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MinIO 2022 Predictions: Multi-cloud, Container Defined Storage and Object Storage Landscape Consolidation

vmblog predictions 2022 

Industry executives and experts share their predictions for 2022.  Read them in this 14th annual series exclusive.

Multi-cloud, Container Defined Storage and Object Storage Landscape Consolidation

By Anand Babu Periasamy, Co-Founder and CEO at MinIO

As we have learned and observed throughout the pandemic and 2021, single-cloud and hybrid approaches are beginning to be replaced by multi-cloud strategies. Here are my predictions for 2022 on this significant transformation, as well as other key industry trends, including the rise of edge storage, container defined storage, the shrinking of SAN/NAS markets and more.

1) Multi-cloud matures into something seamless

The concept of multi-cloud may not feel like much of a prediction, but it seemed far-fetched last year when everyone was talking about the hybrid cloud. Guess what? The hybrid cloud got lapped in the last twelve months. Enterprises already use nearly three public and three private clouds apiece. Hybrid cloud is still a thing, but the requirement for multi-cloud takes the conversation to the next level. Using the stats above, the average enterprise runs between five and six clouds today.

However, it is hardly seamless. Unfortunately, for many enterprises, the multi-cloud is a series of silos. The "common denominators" are few and far between. Yes, Kubernetes is a stunningly powerful unifying force and greases the wheels for application mobility, but seamlessly migrating security, access management, policy management and other mission critical IT functions across clouds is challenging at best.

One area that is solved is object storage. With its relentless attention to S3, Kubernetes and industry standard integrations, MinIO runs everywhere from the public cloud (550K hosts on AWS, GCP and Azure), private cloud (Tanzu, OpenShift, Rancher/SUSE, Ezmeral and 1.1M daily docker pulls) and the edge. That means un-siloed multi-cloud starts with MinIO.

We think the rest of the industry catches up in 2022.

2) Edge storage becomes a container play as it moves further out to accommodate the requirements of billions of sensors, 5G POPs and cameras

While the edge has two primary topologies, edge cache and edge storage, the growth will come in the latter. Edge storage increasingly demands containerization because it does not look like a mini data-center but rather a distributed system of endpoints.

To be successful in this model, everything needs to go into the container: application code, databases and even persistent storage. To fit in a container at the edge requires lightweight, powerful, resilient and secure software components. This is why MinIO is the object store of choice - it can run in a stateless container while ensuring the data retains state. If the container fails, the data remains safe in all but the most extreme examples of total loss.

3) Software defined storage giving way to container defined storage

Kubernetes has already won - this much we know. Since Kubernetes only knows how to manage containers, not bare metal or appliances, this is where the world migrates to. Interestingly, this extends to services too. Only when EVERYTHING is software defined can virtualization be optimized. Only when EVERYTHING is containerized can Kubernetes be optimized.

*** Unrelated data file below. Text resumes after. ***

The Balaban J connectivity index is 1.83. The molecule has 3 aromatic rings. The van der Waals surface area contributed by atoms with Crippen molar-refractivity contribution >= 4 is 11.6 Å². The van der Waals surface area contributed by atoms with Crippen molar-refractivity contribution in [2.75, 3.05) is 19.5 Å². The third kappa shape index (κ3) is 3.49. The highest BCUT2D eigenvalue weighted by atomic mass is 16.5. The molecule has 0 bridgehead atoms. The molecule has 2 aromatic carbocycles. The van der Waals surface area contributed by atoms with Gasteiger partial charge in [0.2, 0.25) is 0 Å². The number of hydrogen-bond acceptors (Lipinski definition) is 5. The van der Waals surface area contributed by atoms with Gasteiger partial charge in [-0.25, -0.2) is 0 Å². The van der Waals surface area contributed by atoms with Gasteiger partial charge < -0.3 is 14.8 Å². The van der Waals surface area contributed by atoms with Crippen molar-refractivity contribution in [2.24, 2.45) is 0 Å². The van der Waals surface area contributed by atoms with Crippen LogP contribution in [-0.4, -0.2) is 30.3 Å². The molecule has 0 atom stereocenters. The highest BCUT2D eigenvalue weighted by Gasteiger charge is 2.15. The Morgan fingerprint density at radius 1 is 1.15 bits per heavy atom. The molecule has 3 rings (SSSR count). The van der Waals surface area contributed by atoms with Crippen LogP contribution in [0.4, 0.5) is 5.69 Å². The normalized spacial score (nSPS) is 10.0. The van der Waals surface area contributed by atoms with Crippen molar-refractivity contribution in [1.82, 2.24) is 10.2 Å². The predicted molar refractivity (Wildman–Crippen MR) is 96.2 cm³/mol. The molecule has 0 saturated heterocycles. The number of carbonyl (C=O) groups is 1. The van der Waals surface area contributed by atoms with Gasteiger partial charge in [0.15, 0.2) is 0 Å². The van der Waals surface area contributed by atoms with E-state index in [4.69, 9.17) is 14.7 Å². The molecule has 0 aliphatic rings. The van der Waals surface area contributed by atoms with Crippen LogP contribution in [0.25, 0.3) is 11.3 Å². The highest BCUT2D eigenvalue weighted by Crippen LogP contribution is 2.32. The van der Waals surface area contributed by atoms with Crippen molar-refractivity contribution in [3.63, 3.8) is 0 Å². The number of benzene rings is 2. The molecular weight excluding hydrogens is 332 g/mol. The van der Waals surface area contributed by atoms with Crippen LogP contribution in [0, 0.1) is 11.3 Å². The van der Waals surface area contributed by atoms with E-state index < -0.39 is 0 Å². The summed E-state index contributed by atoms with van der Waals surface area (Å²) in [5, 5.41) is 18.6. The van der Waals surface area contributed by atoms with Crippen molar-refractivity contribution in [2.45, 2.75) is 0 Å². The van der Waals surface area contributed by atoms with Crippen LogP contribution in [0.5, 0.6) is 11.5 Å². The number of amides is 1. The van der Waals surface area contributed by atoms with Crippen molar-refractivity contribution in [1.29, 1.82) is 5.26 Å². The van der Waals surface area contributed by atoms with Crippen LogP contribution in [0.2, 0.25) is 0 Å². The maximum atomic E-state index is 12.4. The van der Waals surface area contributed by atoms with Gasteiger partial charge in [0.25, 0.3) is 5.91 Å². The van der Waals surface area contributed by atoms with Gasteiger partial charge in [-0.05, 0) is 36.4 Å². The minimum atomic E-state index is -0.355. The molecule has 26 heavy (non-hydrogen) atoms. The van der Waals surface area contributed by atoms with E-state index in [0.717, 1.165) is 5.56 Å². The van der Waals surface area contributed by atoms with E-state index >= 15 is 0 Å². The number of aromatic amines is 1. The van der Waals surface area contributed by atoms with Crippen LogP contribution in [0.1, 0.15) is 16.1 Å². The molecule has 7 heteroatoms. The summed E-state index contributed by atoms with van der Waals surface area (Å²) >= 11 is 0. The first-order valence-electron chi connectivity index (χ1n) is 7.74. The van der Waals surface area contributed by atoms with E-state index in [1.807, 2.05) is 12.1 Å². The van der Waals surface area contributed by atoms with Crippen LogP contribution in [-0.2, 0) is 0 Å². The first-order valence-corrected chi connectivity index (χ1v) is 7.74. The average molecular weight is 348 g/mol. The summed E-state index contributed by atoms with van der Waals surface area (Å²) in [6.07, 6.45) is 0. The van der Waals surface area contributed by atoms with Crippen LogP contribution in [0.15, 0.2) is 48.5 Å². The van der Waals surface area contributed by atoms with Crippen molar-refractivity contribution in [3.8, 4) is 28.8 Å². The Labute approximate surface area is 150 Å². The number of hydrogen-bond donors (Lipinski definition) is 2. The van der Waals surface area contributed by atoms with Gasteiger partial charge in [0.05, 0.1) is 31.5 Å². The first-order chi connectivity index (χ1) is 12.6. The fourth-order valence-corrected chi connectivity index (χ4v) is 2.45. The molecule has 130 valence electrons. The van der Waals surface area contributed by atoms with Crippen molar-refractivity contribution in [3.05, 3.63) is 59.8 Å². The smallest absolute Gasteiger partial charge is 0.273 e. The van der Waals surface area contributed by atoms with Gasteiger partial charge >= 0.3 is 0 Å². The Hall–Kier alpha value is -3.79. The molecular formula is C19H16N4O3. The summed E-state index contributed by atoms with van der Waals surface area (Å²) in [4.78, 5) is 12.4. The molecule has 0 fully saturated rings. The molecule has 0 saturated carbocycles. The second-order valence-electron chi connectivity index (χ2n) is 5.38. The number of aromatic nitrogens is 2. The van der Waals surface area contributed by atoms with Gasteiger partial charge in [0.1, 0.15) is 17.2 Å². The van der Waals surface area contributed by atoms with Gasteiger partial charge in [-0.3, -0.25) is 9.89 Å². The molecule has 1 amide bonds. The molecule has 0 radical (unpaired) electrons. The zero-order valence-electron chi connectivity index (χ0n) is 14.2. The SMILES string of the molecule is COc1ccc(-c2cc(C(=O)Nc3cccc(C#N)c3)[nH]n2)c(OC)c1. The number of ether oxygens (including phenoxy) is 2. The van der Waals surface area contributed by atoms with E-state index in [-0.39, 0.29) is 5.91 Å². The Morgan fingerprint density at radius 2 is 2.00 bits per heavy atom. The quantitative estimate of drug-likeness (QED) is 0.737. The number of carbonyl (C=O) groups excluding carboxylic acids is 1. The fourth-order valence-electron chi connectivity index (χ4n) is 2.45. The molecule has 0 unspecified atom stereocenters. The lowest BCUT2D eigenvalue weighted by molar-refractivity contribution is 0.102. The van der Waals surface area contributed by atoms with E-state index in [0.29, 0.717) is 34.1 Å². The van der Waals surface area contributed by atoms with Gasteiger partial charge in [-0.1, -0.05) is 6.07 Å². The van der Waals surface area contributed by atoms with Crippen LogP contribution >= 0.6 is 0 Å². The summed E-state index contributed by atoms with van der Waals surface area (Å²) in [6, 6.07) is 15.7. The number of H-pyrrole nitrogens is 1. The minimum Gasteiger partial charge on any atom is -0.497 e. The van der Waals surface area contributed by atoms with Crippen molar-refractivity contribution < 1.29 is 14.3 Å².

This makes container-defined everything the trend to watch in 2022. For those organizations struggling to make the transition from appliances to software, the bridge to container defined may be too far.

4) Even in the face of unprecedented data growth, the object storage landscape will consolidate while the SAN and NAS market contracts

We will start with the object storage market. Traditional object storage companies have struggled to make the Kubernetes transition, even though Kubernetes and object storage go hand in glove. This has proven particularly challenging for the smaller players who lack the runway required to become container defined. Expect more exits in 2022.

There are significantly more vendors on the SAN and NAS side vying for relevance in the Kubernetes era. Since POSIX is a legacy API in this world and no amount of interfaces or plugins can change that, we anticipate 2022 will be hard on the industry.

5) 2022 will see the first public cloud vendor make their services available on another public cloud

This will trigger an arms race to disaggregate the most valuable capabilities from the overall service - from analytics to databases and AI/ML frameworks like NLP. We also predict that it won't be AWS to break the seal - they have no incentive here. The net result will be good for customers, as it will have the effect of accelerating the trend of commoditization of cloud infrastructure and will pressure economics across the board.



Anand Babu Periasamy 

Anand Babu Periasamy is Co-Founder and CEO at MinIO, a pioneer in high-performance, Kubernetes-native object storage. In addition to this role, he is an active investor and advisor to a wide range of technology companies, from and Manetu, where he serves on the board, to advisor/investor roles with Humio, Isovalent, Starburst, Yugabyte, Tetrate, Postman, Storj, Procurify and Helpshift.

Prior to MinIO, Anand Babu co-founded Gluster in 2005 to commoditize scalable storage systems. As CTO, he was the primary architect and strategist for the development of the Gluster file system, a pioneer in software-defined storage. He holds a Computer Science Engineering degree from Annamalai University in Tamil Nadu, India and is one of the leading proponents and thinkers on the subject of open source software - articulating the difference between the philosophy and business model.

Published Tuesday, November 16, 2021 7:30 AM by David Marshall
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